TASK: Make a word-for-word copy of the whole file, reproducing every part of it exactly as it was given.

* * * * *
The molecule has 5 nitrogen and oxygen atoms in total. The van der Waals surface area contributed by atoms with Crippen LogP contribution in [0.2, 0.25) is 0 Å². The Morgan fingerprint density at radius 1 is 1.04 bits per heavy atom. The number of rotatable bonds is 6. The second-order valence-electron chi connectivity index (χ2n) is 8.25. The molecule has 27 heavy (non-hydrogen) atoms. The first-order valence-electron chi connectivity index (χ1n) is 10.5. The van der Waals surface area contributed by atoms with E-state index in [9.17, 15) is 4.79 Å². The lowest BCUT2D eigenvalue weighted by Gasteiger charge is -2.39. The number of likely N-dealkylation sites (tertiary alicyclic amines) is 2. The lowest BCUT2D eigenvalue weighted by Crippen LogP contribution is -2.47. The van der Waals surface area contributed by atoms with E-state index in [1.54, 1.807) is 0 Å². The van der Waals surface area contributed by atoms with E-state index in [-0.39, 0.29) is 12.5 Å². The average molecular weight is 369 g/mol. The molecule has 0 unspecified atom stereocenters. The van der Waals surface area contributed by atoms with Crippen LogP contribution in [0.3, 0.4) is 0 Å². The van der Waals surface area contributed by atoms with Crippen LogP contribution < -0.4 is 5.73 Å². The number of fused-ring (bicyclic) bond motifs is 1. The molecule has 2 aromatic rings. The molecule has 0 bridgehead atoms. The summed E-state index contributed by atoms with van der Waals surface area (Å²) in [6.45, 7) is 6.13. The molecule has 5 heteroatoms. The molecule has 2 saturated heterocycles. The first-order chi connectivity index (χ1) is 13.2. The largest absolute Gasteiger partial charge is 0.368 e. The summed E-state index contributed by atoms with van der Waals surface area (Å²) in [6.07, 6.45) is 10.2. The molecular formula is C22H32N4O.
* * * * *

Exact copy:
The molecule has 5 nitrogen and oxygen atoms in total. The van der Waals surface area contributed by atoms with Crippen LogP contribution in [0.2, 0.25) is 0 Å². The Morgan fingerprint density at radius 1 is 1.04 bits per heavy atom. The number of rotatable bonds is 6. The second-order valence-electron chi connectivity index (χ2n) is 8.25. The molecule has 27 heavy (non-hydrogen) atoms. The first-order valence-electron chi connectivity index (χ1n) is 10.5. The van der Waals surface area contributed by atoms with E-state index in [9.17, 15) is 4.79 Å². The lowest BCUT2D eigenvalue weighted by Gasteiger charge is -2.39. The number of likely N-dealkylation sites (tertiary alicyclic amines) is 2. The lowest BCUT2D eigenvalue weighted by Crippen LogP contribution is -2.47. The van der Waals surface area contributed by atoms with E-state index in [1.54, 1.807) is 0 Å². The van der Waals surface area contributed by atoms with E-state index in [-0.39, 0.29) is 12.5 Å². The average molecular weight is 369 g/mol. The molecule has 0 unspecified atom stereocenters. The van der Waals surface area contributed by atoms with Crippen LogP contribution in [0.3, 0.4) is 0 Å². The van der Waals surface area contributed by atoms with Crippen LogP contribution < -0.4 is 5.73 Å². The number of fused-ring (bicyclic) bond motifs is 1. The molecule has 2 aromatic rings. The molecule has 0 bridgehead atoms. The summed E-state index contributed by atoms with van der Waals surface area (Å²) in [6.45, 7) is 6.13. The molecule has 5 heteroatoms. The molecule has 2 saturated heterocycles. The first-order chi connectivity index (χ1) is 13.2. The largest absolute Gasteiger partial charge is 0.368 e. The summed E-state index contributed by atoms with van der Waals surface area (Å²) in [6.07, 6.45) is 10.2. The molecular formula is C22H32N4O.